2019 Toyota RAV4
Street starts are smooth, with a hint of surging on more-deliberate throttle inputs. The RAV4 Hybrid’s engine cuts out silently at stop lights.
Relatively large brakes—12-inch in front and 11-inch in rear—bring the RAV4 Hybrid to a halt and have good pedal feel. We didn’t notice any of the forward surging that used to plague Toyotas at traffic lights.
The RAV4 Hybrid XSE has sportier suspension settings and 18-inch alloy wheels, plus glossy black interior and exterior bits that automakers seem to equate with sports cars. Its ride felt a hair firmer, but the difference in steering tuning is barely noticeable. Still, the fact that the XSE trim isn’t available on the non-hybrid RAV4 suggests a notable strategic shift as Toyota seeks to electrify its lineup: Hybrids are no longer just the “eco” version; they’re also the “premium” and “sporty” one.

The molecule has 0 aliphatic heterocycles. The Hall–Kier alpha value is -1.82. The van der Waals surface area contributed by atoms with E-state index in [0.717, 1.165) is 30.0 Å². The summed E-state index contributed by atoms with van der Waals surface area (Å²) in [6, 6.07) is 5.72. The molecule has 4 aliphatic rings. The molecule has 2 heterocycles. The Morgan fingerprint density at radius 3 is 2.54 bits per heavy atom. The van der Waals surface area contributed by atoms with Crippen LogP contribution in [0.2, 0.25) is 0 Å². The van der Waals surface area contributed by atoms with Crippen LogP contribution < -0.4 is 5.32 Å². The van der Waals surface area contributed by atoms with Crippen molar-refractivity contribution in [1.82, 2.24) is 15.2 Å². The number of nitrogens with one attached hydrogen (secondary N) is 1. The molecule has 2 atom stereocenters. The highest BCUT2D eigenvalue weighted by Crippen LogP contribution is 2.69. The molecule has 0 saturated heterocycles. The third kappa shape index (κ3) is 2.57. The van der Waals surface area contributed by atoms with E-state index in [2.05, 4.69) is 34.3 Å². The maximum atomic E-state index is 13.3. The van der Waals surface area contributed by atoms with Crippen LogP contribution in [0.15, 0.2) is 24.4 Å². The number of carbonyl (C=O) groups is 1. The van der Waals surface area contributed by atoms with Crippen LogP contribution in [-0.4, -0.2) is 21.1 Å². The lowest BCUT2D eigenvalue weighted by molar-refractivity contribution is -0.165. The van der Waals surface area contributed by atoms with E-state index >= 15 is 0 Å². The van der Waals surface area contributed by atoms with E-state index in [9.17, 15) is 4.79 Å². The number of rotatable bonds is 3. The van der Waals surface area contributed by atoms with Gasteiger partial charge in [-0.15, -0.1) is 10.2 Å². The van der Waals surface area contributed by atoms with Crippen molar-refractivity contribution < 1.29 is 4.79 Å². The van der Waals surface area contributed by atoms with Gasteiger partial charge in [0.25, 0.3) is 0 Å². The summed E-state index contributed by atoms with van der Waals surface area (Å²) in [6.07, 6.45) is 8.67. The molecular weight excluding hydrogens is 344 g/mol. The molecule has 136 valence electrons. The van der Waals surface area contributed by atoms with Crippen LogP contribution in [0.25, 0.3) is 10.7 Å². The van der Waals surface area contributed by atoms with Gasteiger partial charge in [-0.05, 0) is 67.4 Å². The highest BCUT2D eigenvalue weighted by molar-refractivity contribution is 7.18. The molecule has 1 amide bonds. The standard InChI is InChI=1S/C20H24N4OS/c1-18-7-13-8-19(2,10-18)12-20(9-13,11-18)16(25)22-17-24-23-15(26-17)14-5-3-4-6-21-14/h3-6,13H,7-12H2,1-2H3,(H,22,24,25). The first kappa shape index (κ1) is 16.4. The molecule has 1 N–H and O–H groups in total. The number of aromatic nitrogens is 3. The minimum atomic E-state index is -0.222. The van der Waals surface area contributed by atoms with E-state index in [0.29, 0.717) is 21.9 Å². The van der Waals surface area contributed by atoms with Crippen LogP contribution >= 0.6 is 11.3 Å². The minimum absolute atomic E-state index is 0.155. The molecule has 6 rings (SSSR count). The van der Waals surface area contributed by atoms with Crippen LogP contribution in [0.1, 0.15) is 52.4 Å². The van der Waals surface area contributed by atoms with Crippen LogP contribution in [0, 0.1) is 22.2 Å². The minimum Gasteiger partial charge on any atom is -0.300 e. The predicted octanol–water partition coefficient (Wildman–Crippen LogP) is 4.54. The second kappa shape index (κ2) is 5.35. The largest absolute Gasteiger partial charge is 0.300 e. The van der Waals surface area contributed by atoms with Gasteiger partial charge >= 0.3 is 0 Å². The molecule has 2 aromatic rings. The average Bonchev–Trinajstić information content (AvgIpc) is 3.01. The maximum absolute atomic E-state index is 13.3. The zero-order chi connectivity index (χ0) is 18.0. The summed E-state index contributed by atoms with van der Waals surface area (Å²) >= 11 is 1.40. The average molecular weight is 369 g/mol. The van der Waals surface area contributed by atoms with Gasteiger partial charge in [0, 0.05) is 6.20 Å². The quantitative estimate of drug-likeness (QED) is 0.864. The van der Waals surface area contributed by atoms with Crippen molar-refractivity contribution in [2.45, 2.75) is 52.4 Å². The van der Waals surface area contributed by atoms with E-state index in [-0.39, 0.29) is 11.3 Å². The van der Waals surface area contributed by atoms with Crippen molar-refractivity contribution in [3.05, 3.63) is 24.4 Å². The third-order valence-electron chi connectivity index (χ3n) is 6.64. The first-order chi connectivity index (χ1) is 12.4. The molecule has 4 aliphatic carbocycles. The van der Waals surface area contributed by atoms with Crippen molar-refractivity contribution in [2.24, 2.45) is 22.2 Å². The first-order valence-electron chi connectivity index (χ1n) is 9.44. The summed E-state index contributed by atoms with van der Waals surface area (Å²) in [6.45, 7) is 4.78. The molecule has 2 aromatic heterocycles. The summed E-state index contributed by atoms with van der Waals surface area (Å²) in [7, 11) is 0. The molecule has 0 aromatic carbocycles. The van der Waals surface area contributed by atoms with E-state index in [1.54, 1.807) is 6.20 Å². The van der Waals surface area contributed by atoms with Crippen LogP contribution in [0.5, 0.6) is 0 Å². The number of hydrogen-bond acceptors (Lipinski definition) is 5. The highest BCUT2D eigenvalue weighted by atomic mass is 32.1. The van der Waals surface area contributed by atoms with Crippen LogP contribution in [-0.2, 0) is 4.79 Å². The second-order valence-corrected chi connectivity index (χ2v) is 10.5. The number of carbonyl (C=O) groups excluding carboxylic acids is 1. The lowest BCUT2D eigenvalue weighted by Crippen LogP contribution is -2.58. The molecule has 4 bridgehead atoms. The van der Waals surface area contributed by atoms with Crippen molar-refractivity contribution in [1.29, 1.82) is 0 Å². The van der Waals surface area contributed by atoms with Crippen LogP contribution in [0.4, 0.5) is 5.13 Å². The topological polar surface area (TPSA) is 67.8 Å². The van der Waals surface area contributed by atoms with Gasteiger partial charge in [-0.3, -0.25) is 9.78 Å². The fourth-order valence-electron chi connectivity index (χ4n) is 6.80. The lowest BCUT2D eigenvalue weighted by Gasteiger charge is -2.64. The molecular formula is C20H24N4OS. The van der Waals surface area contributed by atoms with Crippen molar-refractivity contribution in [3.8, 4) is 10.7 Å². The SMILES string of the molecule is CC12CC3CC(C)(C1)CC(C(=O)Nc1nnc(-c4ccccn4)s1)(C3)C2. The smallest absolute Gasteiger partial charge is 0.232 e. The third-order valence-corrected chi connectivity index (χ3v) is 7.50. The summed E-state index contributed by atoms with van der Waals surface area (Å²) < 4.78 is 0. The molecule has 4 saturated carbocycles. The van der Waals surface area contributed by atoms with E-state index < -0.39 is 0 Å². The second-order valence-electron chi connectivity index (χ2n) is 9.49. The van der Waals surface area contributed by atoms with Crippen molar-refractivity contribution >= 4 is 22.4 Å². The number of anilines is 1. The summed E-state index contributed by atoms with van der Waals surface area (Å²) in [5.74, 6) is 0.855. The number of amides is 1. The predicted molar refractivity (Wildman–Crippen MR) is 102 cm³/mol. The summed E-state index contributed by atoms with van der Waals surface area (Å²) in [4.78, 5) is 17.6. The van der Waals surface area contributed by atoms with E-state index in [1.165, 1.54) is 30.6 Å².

We didn’t have an opportunity to formally measure the RAV4’s fuel economy. However, a spirited jaunt up Laureles Grade toward Laguna Seca and then back down to Carmel returned an EPA-pleasing 39 mpg, according to the trip computer.
The RAV4 Hybrid starts at $28,745 for the LE trim, but the $30,545 XLE brings a host of worthwhile upgrades. Adding heated seats, a power liftgate, and a power driver’s seat bumps the price by about $1,300, but still keeps the RAV4 Hybrid will under the average new car price.
All those elements—design, packaging, and powertrain—come together to create a compelling small crossover SUV.
Internet Brands Automotive accepted some travel expenses from Toyota to bring you this firsthand drive report.